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Spinal Cord. 2014 Feb;52(2):133-8. doi: 10.1038/sc.2013.147. Epub 2013 Dec 3.

Race-ethnicity and poverty after spinal cord injury.

Author information

1
Department of Health Sciences and Research, College of Health Professions, Medical University of South Carolina, Charleston, SC, USA.
2
Rehabilitation Counseling Program, South Carolina State University, Orangeburg, SC, USA.

Abstract

STUDY DESIGN:

Secondary analysis of existing data.

OBJECTIVE:

Our objective was to examine the relationship between race-ethnicity and poverty status after spinal cord injury (SCI).

SETTING:

A large specialty hospital in the southeastern United States.

METHODS:

Participants were 2043 adults with traumatic SCI in the US. Poverty status was measured using criteria from the US Census Bureau.

RESULTS:

Whereas only 14% of non-Hispanic White participants were below the poverty level, 41.3% of non-Hispanic Blacks were in poverty. Logistic regression with three different models identified several significant predictors of poverty, including marital status, years of education, level of education, age and employment status. Non-Hispanic Blacks had 2.75 greater odds of living in poverty after controlling for other factors, including education and employment.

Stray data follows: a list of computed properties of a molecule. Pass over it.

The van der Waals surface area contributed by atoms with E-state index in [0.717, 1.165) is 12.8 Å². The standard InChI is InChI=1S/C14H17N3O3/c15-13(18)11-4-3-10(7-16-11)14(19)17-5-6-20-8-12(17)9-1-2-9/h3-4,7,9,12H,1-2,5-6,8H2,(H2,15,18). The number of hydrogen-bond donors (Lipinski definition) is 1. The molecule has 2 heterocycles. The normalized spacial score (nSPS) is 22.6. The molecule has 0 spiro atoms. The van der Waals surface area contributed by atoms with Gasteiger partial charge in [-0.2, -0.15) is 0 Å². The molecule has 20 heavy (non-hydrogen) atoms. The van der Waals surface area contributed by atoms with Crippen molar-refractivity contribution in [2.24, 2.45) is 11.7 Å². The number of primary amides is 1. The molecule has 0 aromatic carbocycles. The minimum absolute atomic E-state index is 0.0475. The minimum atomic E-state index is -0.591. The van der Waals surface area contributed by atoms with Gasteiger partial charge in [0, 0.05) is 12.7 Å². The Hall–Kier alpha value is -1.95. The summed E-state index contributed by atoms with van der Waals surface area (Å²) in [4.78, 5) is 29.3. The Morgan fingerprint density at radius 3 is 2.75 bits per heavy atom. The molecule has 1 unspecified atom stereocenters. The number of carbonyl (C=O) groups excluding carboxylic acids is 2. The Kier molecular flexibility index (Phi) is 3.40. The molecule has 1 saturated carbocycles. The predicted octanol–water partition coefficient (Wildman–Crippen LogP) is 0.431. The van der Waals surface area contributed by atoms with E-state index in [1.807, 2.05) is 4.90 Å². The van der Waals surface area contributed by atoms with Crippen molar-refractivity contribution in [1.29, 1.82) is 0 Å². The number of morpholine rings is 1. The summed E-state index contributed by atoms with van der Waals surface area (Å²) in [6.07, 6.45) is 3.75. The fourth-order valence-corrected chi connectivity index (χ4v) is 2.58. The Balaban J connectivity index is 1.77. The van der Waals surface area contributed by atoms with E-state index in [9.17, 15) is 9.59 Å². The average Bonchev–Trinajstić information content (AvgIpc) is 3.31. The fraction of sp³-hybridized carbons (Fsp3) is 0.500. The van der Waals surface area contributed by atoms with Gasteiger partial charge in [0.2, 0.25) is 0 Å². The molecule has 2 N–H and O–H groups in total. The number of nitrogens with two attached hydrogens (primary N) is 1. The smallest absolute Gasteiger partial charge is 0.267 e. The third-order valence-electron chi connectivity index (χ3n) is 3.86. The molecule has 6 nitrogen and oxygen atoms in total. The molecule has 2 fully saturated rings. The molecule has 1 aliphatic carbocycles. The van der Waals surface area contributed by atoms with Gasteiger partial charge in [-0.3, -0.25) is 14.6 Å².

CONCLUSION:

We may need to consider quality of education and employment to better understand the elevated risk of poverty among non-Hispanic Blacks in the US.

PMID:
24296805
PMCID:
PMC3946286
DOI:
10.1038/sc.2013.147
[Indexed for MEDLINE]
Free PMC Article

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